By chance he encountered a copy of "Captain Claridge's work on the 'Water Cure,' as practised by Priessnitz, at Graefenberg", and "making allowances for certain exaggerations therein", pondered the option of travelling to Graefenberg, but preferred to find something closer to home, with access to his own doctors in case of failure: "I who scarcely lived through a day without leech or potion!".

After reading a pamphlet by Doctor James Wilson, who operated a hydropathic establishment with James Manby Gully at Malvern", he stayed there for "some nine or ten weeks", after which he "continued the system some seven weeks longer under Doctor Weiss, at Petersham", then again at "Doctor Schmidt's magnificent hydropathic establishment at Boppart", after developing a cold and fever upon his return home.

In 1866 Bulwer-Lytton was raised to the peerage as Baron Lytton.

The English Rosicrucian society, founded in 1867 by Robert Wentworth Little, claimed Bulwer-Lytton as their 'Grand Patron', but he wrote to the society complaining that he was 'extremely surprised' by their use of the title, as he had 'never sanctioned such'. Nevertheless, a number of esoteric groups have continued to claim Bulwer-Lytton as their own, chiefly because some of his writings—such as the 1842 book Zanoni—have included Rosicrucian and other esoteric notions. According to the Fulham Football Club, he once resided in the original Craven Cottage, today the site of their stadium.

Bulwer-Lytton had long suffered with a disease of the ear and for the last two or three years of his life he lived in Torquay nursing his health. Following an operation to cure deafness, an abscess formed in his ear and burst; he endured intense pain for a week and died at 2am on 18 January 1873 just short of his 70th birthday. The cause of death was not clear but it was thought that the infection had affected his brain and caused a fit. Rosina outlived him by nine years. Against his wishes, Bulwer-Lytton was honoured with a burial in Westminster Abbey.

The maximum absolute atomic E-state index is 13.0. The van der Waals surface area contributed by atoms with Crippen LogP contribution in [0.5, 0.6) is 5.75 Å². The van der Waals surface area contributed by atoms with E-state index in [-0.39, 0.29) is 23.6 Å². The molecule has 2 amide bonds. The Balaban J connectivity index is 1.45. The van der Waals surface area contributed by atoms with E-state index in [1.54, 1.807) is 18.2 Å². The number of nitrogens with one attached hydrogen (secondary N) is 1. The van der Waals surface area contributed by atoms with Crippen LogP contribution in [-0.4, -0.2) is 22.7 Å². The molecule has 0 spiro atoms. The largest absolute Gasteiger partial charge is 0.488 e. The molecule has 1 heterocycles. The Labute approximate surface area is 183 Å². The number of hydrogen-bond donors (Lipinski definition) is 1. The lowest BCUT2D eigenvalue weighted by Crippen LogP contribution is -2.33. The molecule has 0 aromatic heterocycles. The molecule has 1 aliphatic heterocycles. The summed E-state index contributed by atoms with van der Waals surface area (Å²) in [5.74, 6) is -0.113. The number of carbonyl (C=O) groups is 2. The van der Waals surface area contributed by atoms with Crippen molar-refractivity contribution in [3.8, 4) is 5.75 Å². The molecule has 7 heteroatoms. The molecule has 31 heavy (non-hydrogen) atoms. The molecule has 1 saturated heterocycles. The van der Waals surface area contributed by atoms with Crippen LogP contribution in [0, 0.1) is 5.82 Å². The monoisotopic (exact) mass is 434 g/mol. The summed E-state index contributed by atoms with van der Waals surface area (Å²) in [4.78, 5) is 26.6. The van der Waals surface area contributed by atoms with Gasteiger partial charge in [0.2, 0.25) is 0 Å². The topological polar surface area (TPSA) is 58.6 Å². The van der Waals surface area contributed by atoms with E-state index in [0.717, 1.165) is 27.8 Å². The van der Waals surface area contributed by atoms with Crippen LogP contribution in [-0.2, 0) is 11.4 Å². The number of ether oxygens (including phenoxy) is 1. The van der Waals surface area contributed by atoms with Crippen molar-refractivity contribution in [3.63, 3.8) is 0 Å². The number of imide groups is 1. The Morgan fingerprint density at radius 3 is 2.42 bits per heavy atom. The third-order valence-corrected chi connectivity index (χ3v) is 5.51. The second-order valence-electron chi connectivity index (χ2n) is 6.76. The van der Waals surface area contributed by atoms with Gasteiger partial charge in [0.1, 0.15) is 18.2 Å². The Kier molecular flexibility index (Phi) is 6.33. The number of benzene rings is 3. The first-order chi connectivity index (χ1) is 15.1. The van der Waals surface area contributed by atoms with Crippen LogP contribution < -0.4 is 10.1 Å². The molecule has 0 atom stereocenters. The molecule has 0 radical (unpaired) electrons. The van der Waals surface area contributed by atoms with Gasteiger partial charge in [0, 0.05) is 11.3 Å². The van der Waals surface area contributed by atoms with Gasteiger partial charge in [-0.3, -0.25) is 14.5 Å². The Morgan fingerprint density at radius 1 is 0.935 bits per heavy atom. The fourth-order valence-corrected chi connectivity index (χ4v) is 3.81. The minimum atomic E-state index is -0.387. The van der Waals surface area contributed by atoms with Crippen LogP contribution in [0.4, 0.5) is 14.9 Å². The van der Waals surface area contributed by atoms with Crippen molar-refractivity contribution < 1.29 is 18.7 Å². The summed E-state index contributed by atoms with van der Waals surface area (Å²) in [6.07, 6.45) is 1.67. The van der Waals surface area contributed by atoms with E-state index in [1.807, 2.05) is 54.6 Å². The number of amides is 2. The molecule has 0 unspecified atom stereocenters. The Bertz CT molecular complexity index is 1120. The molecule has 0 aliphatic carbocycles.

Works by Edward Bulwer-Lytton

Novels

    * Leila: or The Siege of Granada
    * Calderon, the Courtier
    * The Pilgrims of the Rhine
    * Falkland (1827)
    * Pelham: or The Adventures of a Gentleman (1828)
    * The Disowned (1829)
    * Devereux (1829)
    * Paul Clifford (1830)
    * Eugene Aram (1832)
    * Godolphin (1833)
    * Falkland (1834)
    * The Last Days of Pompeii (1834)
    * Rienzi, the last of the Roman tribunes (1835)
    * The Student (1835)
    * Ernest Maltravers (1837)
    * Alice (1838)
    * Night and Morning (1841)
    * Zanoni (1842)
    * The Last of the Barons (1843)
    * Lucretia (1846)
    * Harold, the Last of the Saxons (1848)
    * The Caxtons: A Family Picture (1849)
    * My Novel, or Varieties in English Life (1853)
    * The Haunted and the Haunters or The House and the Brain (1859)
    * What Will He Do With It? (1858)
    * A Strange Story (1862)
    * The Coming Race (1871), republished as Vril: The Power of the Coming Race
    * Kennelm Chillingly (1873)
    * The Parisiens (1873 unfinished)

Verse

    * Ismael (1820)[3]
    * The New Timon (1846) (An attack on Tennyson published anonymously)
    * King Arthur (1848-9)

Plays

    * The Lady of Lyons (1838)
    * Richelieu (1839) adapted for the 1935 film Cardinal Richelieu
    * Money (1840)